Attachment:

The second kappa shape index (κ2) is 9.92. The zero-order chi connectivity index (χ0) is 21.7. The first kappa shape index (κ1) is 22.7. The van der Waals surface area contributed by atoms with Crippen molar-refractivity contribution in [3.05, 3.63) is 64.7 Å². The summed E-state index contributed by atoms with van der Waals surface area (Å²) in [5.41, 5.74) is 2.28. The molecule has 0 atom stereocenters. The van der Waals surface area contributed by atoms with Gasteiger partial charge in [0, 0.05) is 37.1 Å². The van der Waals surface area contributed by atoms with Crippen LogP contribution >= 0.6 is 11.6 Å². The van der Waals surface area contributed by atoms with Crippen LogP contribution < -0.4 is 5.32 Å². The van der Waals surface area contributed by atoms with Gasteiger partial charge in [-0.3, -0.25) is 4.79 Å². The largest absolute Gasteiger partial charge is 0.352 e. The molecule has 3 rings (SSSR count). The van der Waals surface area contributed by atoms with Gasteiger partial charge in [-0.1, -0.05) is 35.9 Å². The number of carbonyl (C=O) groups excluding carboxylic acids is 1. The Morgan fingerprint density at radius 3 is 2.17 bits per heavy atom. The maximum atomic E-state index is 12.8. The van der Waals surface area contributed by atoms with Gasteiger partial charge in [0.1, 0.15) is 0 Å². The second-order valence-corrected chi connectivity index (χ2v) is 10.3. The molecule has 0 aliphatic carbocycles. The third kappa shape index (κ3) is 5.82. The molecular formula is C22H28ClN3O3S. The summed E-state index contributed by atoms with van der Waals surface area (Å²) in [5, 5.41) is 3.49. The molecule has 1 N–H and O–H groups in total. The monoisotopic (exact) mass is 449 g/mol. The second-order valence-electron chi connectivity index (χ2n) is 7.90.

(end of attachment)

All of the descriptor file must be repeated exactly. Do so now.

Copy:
The second kappa shape index (κ2) is 9.92. The zero-order chi connectivity index (χ0) is 21.7. The first kappa shape index (κ1) is 22.7. The van der Waals surface area contributed by atoms with Crippen molar-refractivity contribution in [3.05, 3.63) is 64.7 Å². The summed E-state index contributed by atoms with van der Waals surface area (Å²) in [5.41, 5.74) is 2.28. The molecule has 0 atom stereocenters. The van der Waals surface area contributed by atoms with Gasteiger partial charge in [0, 0.05) is 37.1 Å². The van der Waals surface area contributed by atoms with Crippen LogP contribution >= 0.6 is 11.6 Å². The van der Waals surface area contributed by atoms with Crippen LogP contribution < -0.4 is 5.32 Å². The van der Waals surface area contributed by atoms with Gasteiger partial charge in [-0.3, -0.25) is 4.79 Å². The largest absolute Gasteiger partial charge is 0.352 e. The molecule has 3 rings (SSSR count). The van der Waals surface area contributed by atoms with Gasteiger partial charge in [-0.1, -0.05) is 35.9 Å². The number of carbonyl (C=O) groups excluding carboxylic acids is 1. The Morgan fingerprint density at radius 3 is 2.17 bits per heavy atom. The maximum atomic E-state index is 12.8. The van der Waals surface area contributed by atoms with Gasteiger partial charge in [0.1, 0.15) is 0 Å². The second-order valence-corrected chi connectivity index (χ2v) is 10.3. The molecule has 0 aliphatic carbocycles. The third kappa shape index (κ3) is 5.82. The molecular formula is C22H28ClN3O3S. The summed E-state index contributed by atoms with van der Waals surface area (Å²) in [5, 5.41) is 3.49. The molecule has 1 N–H and O–H groups in total. The monoisotopic (exact) mass is 449 g/mol. The second-order valence-electron chi connectivity index (χ2n) is 7.90.